“After the three fights with the UFC, I’d like to fight globally three more times and then retire,” Hunt (13-12-1 MMA, 8-6-1 UFC) told MMAjunkie. “Hang it up.”
Just to be clear, that’s the oldest fighter on the UFC roster – Hunt will be 44 next month (but still can hang with the young bucks in the club) – looking six fights into the future and envisioning a glorious end outside the UFC. Even better, he doesn’t seem to think it’s such a big deal.
When Hunt vows to “hang it up,” it’s with this air of resigned reluctance, the way your dad admits that one of these days he’s going to have to break down and get a new lawnmower.
That’s a guy who still loves to play punch-face, even if he is closing in on two decades as a professional fighter.
And if not for the uncommonly solid chin of Blaydes (10-1 MMA, 5-1 UFC), Hunt might be sitting on a two-fight winning streak right now. A couple clean punches from Hunt had him looking like the early stages of a highlight reel knockout early in the fight, right before his takedowns saved him from a sudden visit to the dark lands.
But the weird thing about Hunt is that it doesn’t really seem to matter whether he won or lost. He’s still going to keep fighting either way, and fan interest in seeing him try to knock someone’s head off is not significantly diminished by his inability to stop Blaydes’ double-leg.
The market for Hunt’s specific brand of violence still is very strong. He wants to keep doing this well into his mid-40s? And he’s still reasonably competitive, even against guys like Blaydes, who at 26 is almost half his age? Then fine, you know there’ll be someone willing to cut him a check.
This game is not going to be through with Hunt until he decides he’s through with it. And to hear him tell it, he’s got at least a couple more years and maybe even a couple different fight promotions still to go.
Ten years ago, this is probably not the career path many people would have predicted for Hunt. He was a fun, but not terribly successful heavyweight in PRIDE. When Zuffa bought that promotion, UFC President Dana White actually tried to pay Hunt not to fight, until Hunt insisted on having his existing contract honored.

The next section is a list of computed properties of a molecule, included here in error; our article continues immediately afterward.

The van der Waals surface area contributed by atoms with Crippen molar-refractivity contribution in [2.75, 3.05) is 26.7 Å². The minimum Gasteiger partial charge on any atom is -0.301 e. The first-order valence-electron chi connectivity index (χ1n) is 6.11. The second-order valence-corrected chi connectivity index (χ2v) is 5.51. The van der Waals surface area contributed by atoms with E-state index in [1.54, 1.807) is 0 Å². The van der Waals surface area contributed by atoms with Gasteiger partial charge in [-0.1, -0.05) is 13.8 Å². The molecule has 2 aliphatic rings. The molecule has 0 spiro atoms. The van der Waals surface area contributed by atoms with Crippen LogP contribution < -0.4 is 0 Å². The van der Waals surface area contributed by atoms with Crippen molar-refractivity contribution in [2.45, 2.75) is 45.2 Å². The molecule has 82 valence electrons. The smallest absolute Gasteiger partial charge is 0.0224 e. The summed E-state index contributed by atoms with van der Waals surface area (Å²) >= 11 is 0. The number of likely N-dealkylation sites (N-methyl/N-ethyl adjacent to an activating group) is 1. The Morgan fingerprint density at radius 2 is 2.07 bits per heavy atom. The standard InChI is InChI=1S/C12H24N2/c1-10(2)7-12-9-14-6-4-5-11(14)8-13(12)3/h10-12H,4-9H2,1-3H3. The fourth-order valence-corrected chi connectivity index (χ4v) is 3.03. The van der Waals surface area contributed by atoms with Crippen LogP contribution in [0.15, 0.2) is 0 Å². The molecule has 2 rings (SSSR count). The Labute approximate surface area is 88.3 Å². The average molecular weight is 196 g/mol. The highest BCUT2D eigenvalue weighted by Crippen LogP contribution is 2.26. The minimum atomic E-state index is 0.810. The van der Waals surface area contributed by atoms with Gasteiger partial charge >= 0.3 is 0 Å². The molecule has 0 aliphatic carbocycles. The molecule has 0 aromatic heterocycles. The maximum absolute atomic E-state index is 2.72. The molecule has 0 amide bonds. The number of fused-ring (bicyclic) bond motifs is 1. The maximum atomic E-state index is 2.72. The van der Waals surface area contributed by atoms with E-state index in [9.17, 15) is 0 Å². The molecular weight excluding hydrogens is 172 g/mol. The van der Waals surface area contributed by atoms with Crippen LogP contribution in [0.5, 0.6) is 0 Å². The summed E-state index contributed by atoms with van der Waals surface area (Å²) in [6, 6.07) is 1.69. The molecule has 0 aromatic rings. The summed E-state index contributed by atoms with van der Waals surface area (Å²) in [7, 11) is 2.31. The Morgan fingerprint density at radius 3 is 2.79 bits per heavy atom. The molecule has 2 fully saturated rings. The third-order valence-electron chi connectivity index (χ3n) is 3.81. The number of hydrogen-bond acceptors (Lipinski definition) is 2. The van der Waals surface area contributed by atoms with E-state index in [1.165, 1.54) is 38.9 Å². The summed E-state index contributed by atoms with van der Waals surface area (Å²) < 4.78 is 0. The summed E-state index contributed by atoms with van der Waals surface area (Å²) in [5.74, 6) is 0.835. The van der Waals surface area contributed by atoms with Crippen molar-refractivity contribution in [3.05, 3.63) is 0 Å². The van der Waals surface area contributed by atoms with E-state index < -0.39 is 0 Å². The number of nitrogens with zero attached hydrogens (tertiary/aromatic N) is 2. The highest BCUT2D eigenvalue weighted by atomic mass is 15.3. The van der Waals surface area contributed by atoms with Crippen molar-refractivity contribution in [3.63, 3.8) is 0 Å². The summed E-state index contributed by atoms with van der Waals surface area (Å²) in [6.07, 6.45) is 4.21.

He would go on to become a surprisingly serious heavyweight title contender, which isn’t something that happens too often on the heels of a six-fight losing skid.
Now he’s shared the cage with just about every great heavyweight of the last decade and a half, battling everyone from Fedor Emelianenko to Stipe Miocic. He’s walked through “Cro Cop” head kicks and stuffed Brock Lesnar takedowns. He had one of the greatest fights in heavyweight history when he went five rounds in a draw against Antonio Silva. The scars he’s accumulated along the way are like a roadmap linking nearly everyone who mattered in this division for the last 10-plus years.
I don’t know what you can even do with Hunt anymore, except for basically anything you want to. Because the guy who refused free money just so he could go get hit in the head on TV some more? Yeah, he’s probably not going to leave this sport quietly. He might not even leave it in this decade.
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Source: USA Today – MMA Junkie
Read the full article here: What's to become of you, Mark Hunt?